There are 472 subway stations in the city, but not even a quarter of them are fully accessible to people with disabilities. Two sweeping class action lawsuits filed Tuesday seek to change that. NY1's Jose Martinez filed the following report.

An accident left Sasha Blair-Goldensohn partially paralyzed nearly eight years ago. He then learned just how difficult it is for people in wheelchairs to get around by subway.

"Not close to easy," he said. "It turns out that the system is barely accessible."

On Tuesday, he joined with other disabled riders in filing two class-action lawsuits. They charge the MTA with violating the federal Americans With Disabilities Act and city human rights law.

"We want the MTA to come up with a long-term plan to install elevators and make the system more accessible," said Michelle Caiola of Disability Rights Advocates.

The lawsuits contend that even at stations designed or retrofitted with elevators for the disabled, the MTA often falls short by not properly maintaining the lifts.

"This needs to be a priority," Caiola said. "There are hundreds of thousands of people in New York and visitors to New York that are being denied this very important, efficient, relatively economical way to travel around the city."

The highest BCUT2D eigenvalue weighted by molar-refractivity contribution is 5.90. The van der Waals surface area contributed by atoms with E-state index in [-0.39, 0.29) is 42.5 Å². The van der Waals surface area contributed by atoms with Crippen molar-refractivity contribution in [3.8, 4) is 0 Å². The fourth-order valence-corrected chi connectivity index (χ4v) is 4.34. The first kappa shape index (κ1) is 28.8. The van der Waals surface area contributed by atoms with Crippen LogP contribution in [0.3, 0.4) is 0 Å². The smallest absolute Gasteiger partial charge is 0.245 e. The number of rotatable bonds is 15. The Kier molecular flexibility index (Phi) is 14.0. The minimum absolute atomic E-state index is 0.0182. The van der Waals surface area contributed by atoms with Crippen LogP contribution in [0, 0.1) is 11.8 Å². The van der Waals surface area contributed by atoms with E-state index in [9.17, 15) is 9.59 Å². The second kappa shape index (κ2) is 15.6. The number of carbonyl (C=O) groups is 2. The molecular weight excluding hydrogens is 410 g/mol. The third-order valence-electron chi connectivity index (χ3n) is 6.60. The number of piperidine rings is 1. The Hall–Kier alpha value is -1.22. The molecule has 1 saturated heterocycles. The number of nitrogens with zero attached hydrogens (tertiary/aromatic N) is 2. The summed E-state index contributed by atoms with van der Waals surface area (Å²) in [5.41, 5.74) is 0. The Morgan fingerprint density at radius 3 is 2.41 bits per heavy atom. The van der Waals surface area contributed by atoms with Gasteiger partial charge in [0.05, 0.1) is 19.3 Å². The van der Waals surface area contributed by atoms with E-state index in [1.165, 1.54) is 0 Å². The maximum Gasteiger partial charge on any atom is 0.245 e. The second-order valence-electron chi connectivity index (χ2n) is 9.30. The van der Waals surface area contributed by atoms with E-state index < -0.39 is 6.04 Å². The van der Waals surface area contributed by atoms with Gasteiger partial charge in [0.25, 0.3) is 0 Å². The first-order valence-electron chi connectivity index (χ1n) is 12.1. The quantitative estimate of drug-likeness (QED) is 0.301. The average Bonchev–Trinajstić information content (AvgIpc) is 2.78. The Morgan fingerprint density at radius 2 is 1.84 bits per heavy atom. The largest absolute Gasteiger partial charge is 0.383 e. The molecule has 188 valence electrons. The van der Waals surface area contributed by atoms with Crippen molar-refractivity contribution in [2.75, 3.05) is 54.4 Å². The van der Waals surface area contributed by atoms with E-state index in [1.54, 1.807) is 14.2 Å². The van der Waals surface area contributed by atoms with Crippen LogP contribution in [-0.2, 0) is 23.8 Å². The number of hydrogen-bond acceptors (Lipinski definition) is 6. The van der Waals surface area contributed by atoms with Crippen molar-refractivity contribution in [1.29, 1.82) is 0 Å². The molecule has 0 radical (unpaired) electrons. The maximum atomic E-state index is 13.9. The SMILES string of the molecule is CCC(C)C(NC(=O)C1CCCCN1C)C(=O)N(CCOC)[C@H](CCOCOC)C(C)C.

That would be a life-changer for Blair-Goldensohn. He resumed using the subway five years ago after giving up on taxis.

"They would bypass me a lot. And one day, I was just sick of it, and I thought, 'You know, I'm just going to try taking the subway,'" he said.

But he showed us just how challenging the system can be, as we joined him traveling from his lawyer's office to his job in the Meatpacking District.

At Grand Central, a broken elevator prevented him from taking a westbound 7 train. So he took the Lexington Avenue line downtown.

He got out at Union Square, but realized the station isn't wheelchair accessible for riders on 4, 5 and 6. So he got back on the Lex and traveled to Fulton Street.

Three elevator rides later, he took an A train to 14th Street.

"I can still go to work. It just takes me a little longer," he says. "But it's just made me realize, this doesn't work for a lot of people."

A fix would not come cheaply. The MTA says that the average cost of making an underground station accessible is about $30 million. Making the entire system wheelchair-friendly would cost more than than $10 billion.